Natural History and Management of Basilar Trunk Artery Aneurysms

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Abstract

Background and Purpose—

Basilar trunk aneurysms (BTAs), defined as aneurysms distal to the basilar origin and proximal to the origin of the superior cerebellar artery, are rare and challenging to manage. We describe the natural history and management in a consecutive series of BTAs.

Methods—

Between 2000 and 2013, 2522 patients with 3238 aneurysms were referred to our institution for aneurysm management. A retrospective review of this database was conducted to identify all patients with BTAs.

Results—

In total, 52 patients had a BTA. Mean age was 56 (SD±18) years. Median clinical follow-up was 33 (interquartile range, 8–86) months, and imaging follow-up was 26 (interquartile range, 2–80.5) months. BTAs were classified into 4 causal subtypes: acute dissecting aneurysms, segmental fusiform ectasia, mural bleeding ectasia, and saccular aneurysms. Multiple aneurysms were more frequently noticed among the 13 saccular aneurysms when compared with overall population (P=0.021). There was preponderance of segmental ectasia or mural bleeding ectasia (P=0.045) in patients presenting with transit ischemic attack/stroke or mass effect. Six patients with segmental and 4 with mural bleeding ectasia demonstrated increasing size of their aneurysm, with 2 having subarachnoid hemorrhage caused by aneurysm rupture. None of the fusiform aneurysms that remained stable bled.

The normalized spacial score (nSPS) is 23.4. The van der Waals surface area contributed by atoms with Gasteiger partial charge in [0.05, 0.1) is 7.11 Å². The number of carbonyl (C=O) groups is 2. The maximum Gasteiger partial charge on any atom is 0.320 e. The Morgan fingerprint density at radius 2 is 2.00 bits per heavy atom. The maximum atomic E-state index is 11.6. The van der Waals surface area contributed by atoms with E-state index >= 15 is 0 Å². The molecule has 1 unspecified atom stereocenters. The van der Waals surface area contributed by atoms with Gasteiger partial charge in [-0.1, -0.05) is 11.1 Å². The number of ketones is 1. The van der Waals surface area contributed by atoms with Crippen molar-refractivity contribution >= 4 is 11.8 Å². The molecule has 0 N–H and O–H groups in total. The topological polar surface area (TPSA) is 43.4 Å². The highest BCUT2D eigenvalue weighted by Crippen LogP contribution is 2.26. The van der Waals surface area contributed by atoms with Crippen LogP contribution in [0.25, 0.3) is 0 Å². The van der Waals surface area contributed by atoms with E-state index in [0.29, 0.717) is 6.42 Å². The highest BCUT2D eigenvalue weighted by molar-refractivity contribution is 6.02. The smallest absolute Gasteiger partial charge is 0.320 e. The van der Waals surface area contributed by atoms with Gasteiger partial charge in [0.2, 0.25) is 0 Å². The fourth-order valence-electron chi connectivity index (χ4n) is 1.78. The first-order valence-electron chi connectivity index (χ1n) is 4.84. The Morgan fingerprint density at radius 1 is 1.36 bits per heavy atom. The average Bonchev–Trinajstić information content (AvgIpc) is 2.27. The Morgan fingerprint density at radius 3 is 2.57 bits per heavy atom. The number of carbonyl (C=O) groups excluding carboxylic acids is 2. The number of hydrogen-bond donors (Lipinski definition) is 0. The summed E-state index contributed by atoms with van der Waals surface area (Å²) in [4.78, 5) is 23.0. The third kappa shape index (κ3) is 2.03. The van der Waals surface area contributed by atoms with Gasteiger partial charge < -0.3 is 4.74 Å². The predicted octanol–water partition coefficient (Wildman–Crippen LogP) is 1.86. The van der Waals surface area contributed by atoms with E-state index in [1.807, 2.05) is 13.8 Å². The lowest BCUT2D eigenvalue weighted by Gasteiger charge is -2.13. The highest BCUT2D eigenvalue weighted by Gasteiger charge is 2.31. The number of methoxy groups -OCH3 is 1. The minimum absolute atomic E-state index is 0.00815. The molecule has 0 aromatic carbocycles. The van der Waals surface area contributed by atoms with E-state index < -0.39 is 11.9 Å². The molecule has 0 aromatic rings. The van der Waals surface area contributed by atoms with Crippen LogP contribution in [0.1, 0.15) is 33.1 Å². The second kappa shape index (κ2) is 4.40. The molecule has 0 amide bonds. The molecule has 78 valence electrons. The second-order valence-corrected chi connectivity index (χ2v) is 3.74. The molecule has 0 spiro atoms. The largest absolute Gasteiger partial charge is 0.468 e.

Conclusions—

BTAs natural histories may differ depending on subtype of aneurysm. Saccular aneurysms likely represent an underlying predisposition to aneurysm development because more than half of these cases were associated with multiple intracranial aneurysms. Intervention should be considered in segmental ectasia and chronic dissecting aneurysms, which demonstrate increase in size over time as there is an increased risk of subarachnoid hemorrhage.

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